Paul Pfeiffer: Still Life, presented by ICP in partnership with MTA Arts & Design, features site-specific artwork by artist Paul Pfeiffer in the cultural corridor of Grand Central Madison, a new 700,000-square-foot Long Island Rail Road terminal below Grand Central along Madison Avenue between 43rd and 48th Streets in Manhattan. 

Still Life pays homage to the iconic New York City street performer “Da Gold Man” with large-scale photographs installed in double-sided light boxes. It will be the first in a series of site-specific public art installations commissioned and curated by ICP for Grand Central Madison. Still Life is curated by ICP's Executive Director David E. Little with Izzy Dow.

 

 

About the Project

New York based artist Paul Pfeiffer has created internationally celebrated works of video, photography, installation, and sculpture since the late 1990s. Known for his inventive manipulation of digital media, Pfeiffer uses photographs to explore the relationship between image production, consumer culture, and daily life.  

Still Life was made in collaboration with the iconic street performer known as “Da Gold Man,” who has appeared as a living statue on the sidewalks of Times Square for over seventeen years. Covered in gold and standing motionless on a common milk crate, Da Gold Man fascinates and enthralls passersby with his uncanny, statue-like presence. When amazed audiences drop money in his tip box, he moves as a sign of appreciation. 

For this project, Pfeiffer removes Da Gold Man from his usual spot on the corner of Broadway and 43rd Street and installs him within the infinite white space of a commercial advertising studio—a seamless backdrop typically used to photograph high-end jewelry, designer fashions, and other luxury products. The pictures resulting from this unlikely mixture blur the line between studio portraiture and product photography.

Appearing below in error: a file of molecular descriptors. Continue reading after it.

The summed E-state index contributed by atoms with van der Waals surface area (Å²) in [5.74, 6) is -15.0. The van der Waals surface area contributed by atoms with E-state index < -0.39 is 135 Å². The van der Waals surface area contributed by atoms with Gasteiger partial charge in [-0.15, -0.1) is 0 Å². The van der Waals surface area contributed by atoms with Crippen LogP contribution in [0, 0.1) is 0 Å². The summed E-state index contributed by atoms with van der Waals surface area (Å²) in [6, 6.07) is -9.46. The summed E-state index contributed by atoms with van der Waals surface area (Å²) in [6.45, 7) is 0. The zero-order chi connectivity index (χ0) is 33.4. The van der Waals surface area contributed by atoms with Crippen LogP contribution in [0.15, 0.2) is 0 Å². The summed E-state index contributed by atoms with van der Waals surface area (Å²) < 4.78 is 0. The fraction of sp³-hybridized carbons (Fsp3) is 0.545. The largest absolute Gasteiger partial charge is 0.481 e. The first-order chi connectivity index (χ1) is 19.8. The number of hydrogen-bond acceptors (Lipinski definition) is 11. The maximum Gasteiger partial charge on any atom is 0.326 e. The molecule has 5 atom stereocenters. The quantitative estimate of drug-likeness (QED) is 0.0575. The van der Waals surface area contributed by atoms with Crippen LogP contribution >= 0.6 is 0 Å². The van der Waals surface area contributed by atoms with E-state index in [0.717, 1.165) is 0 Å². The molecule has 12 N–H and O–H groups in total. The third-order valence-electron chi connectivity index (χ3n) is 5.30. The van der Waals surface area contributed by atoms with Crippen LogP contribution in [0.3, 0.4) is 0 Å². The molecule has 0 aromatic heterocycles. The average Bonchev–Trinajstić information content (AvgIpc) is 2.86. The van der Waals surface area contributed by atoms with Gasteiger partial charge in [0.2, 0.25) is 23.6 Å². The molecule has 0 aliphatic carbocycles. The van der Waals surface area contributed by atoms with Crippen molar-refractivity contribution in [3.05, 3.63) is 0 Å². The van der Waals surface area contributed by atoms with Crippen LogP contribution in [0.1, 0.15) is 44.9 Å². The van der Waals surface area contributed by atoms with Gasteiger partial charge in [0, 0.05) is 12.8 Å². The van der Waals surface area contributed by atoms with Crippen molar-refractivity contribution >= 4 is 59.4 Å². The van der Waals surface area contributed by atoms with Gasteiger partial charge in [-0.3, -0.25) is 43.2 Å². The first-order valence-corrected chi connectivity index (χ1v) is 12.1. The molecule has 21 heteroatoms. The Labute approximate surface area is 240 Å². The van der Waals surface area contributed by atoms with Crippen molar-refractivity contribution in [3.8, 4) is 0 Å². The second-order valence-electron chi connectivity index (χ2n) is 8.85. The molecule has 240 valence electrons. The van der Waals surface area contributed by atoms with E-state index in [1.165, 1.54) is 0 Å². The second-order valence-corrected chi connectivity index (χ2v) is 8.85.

Still Life explores the power of art to alter our awareness of the everyday world. Like Da Gold Man, Pfeiffer’s photographs blur the line between personal identity and manufactured commodity. Their scale, detail, and alluring presentation slow down the act of seeing, revealing a being that is simultaneously human and object. Forever suspended in time, Pfeiffer invites us to view the living statue as a cipher of the contemporary moment, and to consider both what we can—and cannot—see. 


About Paul Pfeiffer 

Born in Honolulu in 1966, Paul Pfeiffer grew up between Hawaii and the Philippines before moving to New York in 1990 to attend Hunter College and the Whitney Independent Study Program. Pfeiffer is known for his highly sophisticated use of digital technologies and new media, and has created celebrated works of video, photography, installation, and sculpture since the late 1990s. Using digital erasure, magnification, and repetition, Pfeiffer samples and retouches images or video footage from sporting events, concerts, game shows, and Hollywood films to enhance their psychological effects. By drawing attention to certain aspects of visual culture and concealing others, he underlines the spectacular nature of contemporary media and its consumption. 

Pfeiffer has had one-person exhibitions at the Whitney Museum of American Art (2001); the Museum of Contemporary Art Chicago (2003 and 2017-18); the National Gallery of Victoria, Melbourne (2005); MUSAC León, Spain (2008); the Hamburger Bahnhof, Berlin (2009) and Sammlung Goetz, Munich, Germany (2011). Pfeiffer has presented work in major international exhibitions in recent years, including the Performa Biennial (2019), the Honolulu Biennial (2019), the Seoul Mediacity Biennial (2022) and the Toronto Biennial (2022). His work is in the permanent collections of the Museum of Modern Art and the Whitney Museum of American Art, New York; Inhotim Museu de Arte Contemporanea, Inhotim, Brazil; the Pinault Collection, Venice; and Kunst Werke, Berlin, among others.  

Images: Paul Pfeiffer, details from Still Life, presented by the Metropolitan Transportation Authority Arts & Design, © 2022 Paul Pfeiffer, curated by the International Center of Photography, New York, NY December 2022 – May 2023.